- Report Published -
|Pediatric Emergency Medical Service Capabilities of Virginia Hospitals|
|Department of Health|
|HJR 213 (Regular Session, 1996)|
|The 1996 General Assembly, through House Joint Resolution 213, charged the Virginia Department of Health (VDH) and the Virginia Hospital and Healthcare Association to study the ability of emergency service hospitals to provide pediatric emergency medical services. To adequately respond to this charge, VDH convened a task force. Under task force guidance, VDH conducted a study which included: a comprehensive resource and capability survey of all Virginia hospitals providing emergency services; entry of survey data into a spreadsheet; analysis of data; and development of conclusions and recommendations.|
Analysis of data provided several findings. All Virginia hospitals which provide twenty-four hour emergency services integrated pediatric emergency medical services within their scope of care. All hospital emergency departments had extensive equipment resources essential for emergency care of the pediatric population. The strongest predictor of a hospital having a pediatric emergency department was an affiliation with a pediatric residency program, not the volume of pediatric patient visits or total annual visits.
Analysis of transfer/referral patterns indicated appropriate access to pediatric emergency care in the Commonwealth. Hospitals noted utilization of major pediatric specialty services which are distributed across the state in urban hospitals located in Falls Church, Richmond, Norfolk, Charlottesville, and Roanoke.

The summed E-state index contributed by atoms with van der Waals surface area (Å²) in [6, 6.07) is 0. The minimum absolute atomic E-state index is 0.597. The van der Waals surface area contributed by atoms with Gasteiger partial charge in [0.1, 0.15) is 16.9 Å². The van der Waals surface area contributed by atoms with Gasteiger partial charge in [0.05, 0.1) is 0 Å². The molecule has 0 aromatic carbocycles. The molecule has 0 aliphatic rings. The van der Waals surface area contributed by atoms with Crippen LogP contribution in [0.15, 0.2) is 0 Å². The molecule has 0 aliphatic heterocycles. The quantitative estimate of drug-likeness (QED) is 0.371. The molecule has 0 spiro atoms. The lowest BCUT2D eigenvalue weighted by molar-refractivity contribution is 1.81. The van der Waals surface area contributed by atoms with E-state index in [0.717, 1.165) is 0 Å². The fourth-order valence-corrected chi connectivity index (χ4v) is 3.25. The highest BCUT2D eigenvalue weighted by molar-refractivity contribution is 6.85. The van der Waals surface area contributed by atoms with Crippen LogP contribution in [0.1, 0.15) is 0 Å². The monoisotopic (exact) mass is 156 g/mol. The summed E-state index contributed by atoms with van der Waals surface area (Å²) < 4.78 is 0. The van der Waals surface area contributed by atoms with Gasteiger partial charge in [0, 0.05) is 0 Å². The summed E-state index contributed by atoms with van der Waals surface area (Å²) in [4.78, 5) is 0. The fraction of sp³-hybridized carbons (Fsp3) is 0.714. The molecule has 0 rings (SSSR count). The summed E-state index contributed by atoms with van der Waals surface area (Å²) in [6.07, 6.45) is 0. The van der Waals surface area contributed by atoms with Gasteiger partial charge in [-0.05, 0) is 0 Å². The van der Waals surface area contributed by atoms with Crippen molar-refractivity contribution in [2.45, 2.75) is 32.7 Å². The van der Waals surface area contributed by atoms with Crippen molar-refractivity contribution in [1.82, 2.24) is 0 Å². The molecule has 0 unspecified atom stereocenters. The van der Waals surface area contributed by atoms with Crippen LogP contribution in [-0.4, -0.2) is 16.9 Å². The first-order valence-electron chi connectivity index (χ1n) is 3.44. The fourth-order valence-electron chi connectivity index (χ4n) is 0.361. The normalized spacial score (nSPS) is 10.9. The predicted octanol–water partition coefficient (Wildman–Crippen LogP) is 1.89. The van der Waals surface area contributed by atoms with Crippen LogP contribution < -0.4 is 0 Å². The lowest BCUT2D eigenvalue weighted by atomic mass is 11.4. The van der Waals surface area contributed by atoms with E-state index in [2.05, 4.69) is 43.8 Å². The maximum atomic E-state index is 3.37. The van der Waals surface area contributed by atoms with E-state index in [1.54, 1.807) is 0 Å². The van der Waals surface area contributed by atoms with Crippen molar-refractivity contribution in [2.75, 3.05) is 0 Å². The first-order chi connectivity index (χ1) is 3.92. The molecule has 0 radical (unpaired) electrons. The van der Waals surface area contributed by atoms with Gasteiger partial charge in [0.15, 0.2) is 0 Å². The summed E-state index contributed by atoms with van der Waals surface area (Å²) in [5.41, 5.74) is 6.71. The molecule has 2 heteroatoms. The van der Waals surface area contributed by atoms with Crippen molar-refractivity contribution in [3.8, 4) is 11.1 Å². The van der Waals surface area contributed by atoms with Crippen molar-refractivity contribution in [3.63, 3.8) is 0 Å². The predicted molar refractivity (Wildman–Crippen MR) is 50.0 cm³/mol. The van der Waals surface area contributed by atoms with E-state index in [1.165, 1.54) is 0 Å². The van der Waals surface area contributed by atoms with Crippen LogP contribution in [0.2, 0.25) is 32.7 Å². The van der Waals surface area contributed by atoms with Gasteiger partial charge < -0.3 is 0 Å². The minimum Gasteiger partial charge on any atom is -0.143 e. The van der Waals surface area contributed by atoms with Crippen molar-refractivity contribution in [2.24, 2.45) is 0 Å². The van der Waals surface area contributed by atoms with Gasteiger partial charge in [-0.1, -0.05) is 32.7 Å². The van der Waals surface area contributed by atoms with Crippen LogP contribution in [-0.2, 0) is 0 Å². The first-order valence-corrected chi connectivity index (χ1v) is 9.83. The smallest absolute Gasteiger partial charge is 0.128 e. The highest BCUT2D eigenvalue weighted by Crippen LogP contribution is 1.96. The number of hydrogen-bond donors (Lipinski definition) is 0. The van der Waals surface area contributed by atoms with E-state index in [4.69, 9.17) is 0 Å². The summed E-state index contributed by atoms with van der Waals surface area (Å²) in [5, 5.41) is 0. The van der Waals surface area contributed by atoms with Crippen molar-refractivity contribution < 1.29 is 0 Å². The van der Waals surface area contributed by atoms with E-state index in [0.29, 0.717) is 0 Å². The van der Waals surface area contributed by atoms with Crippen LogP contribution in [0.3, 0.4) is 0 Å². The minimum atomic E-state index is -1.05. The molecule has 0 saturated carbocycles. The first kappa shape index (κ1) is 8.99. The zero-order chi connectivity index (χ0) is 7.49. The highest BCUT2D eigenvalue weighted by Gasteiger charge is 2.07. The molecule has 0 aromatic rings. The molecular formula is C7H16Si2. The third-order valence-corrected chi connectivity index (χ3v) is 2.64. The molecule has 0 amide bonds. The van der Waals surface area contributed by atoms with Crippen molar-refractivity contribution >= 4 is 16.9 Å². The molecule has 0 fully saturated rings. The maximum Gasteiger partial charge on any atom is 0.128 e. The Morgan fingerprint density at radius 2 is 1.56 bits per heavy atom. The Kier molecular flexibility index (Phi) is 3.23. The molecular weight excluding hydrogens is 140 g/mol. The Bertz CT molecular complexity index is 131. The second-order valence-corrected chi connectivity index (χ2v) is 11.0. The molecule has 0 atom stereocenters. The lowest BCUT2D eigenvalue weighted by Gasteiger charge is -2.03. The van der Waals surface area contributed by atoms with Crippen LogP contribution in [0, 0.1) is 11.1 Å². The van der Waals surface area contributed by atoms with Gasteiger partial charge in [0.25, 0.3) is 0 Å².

It was the conclusion of the task force that pediatric emergency medical services are adequate and available across the state. Pediatric emergency departments are most appropriately located in hospitals with a strong medical education component. Utilization of residents in satellite hospitals affords outlying communities access to a high level of care. In addition, equipment, personnel and staff preparation are adequate for care of the pediatric population. Finally, transfer and referral patterns are adequate and indicate utilization of resources at recognized major pediatric referral centers across the Commonwealth.
The task force recommends that there should be no additional mandates to establish pediatric emergency departments. This recommendation is based on the finding that these dedicated units exist in facilities providing higher medical education, and as such, are distributed across the Commonwealth. The task force further recommends that there should be ongoing support of residency programs which deploy physicians to outlying facilities, thus allowing greater access to a high level of care. Finally, the task force recommends that hospitals invest in a hypothermia thermometer.